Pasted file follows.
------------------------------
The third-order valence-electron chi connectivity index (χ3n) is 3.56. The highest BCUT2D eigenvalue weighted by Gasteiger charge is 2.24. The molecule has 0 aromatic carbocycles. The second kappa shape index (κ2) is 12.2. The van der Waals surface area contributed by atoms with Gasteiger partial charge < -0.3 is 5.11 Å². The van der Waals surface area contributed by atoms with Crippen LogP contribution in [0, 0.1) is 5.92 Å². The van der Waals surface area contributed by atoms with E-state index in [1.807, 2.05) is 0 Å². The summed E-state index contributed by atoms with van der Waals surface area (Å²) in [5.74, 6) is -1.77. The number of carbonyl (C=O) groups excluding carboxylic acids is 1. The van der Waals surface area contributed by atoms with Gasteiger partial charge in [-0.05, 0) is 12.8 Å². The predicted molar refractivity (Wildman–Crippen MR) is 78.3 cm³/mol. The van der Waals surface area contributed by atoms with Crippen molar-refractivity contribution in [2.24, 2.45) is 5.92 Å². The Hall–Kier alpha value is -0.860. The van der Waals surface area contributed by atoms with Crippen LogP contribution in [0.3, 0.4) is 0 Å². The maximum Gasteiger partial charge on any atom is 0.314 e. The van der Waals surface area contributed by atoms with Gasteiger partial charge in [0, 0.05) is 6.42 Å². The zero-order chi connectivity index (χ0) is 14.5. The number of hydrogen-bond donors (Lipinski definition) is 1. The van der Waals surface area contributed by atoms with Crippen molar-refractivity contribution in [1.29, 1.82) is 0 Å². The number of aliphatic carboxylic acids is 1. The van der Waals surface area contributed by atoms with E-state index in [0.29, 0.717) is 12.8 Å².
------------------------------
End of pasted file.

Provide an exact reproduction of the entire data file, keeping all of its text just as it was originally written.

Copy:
The third-order valence-electron chi connectivity index (χ3n) is 3.56. The highest BCUT2D eigenvalue weighted by Gasteiger charge is 2.24. The molecule has 0 aromatic carbocycles. The second kappa shape index (κ2) is 12.2. The van der Waals surface area contributed by atoms with Gasteiger partial charge < -0.3 is 5.11 Å². The van der Waals surface area contributed by atoms with Crippen LogP contribution in [0, 0.1) is 5.92 Å². The van der Waals surface area contributed by atoms with E-state index in [1.807, 2.05) is 0 Å². The summed E-state index contributed by atoms with van der Waals surface area (Å²) in [5.74, 6) is -1.77. The number of carbonyl (C=O) groups excluding carboxylic acids is 1. The van der Waals surface area contributed by atoms with Gasteiger partial charge in [-0.05, 0) is 12.8 Å². The predicted molar refractivity (Wildman–Crippen MR) is 78.3 cm³/mol. The van der Waals surface area contributed by atoms with Crippen molar-refractivity contribution in [2.24, 2.45) is 5.92 Å². The Hall–Kier alpha value is -0.860. The van der Waals surface area contributed by atoms with Crippen LogP contribution in [0.3, 0.4) is 0 Å². The maximum Gasteiger partial charge on any atom is 0.314 e. The van der Waals surface area contributed by atoms with Gasteiger partial charge in [0, 0.05) is 6.42 Å². The zero-order chi connectivity index (χ0) is 14.5. The number of hydrogen-bond donors (Lipinski definition) is 1. The van der Waals surface area contributed by atoms with Crippen molar-refractivity contribution in [1.29, 1.82) is 0 Å². The number of aliphatic carboxylic acids is 1. The van der Waals surface area contributed by atoms with E-state index in [0.29, 0.717) is 12.8 Å².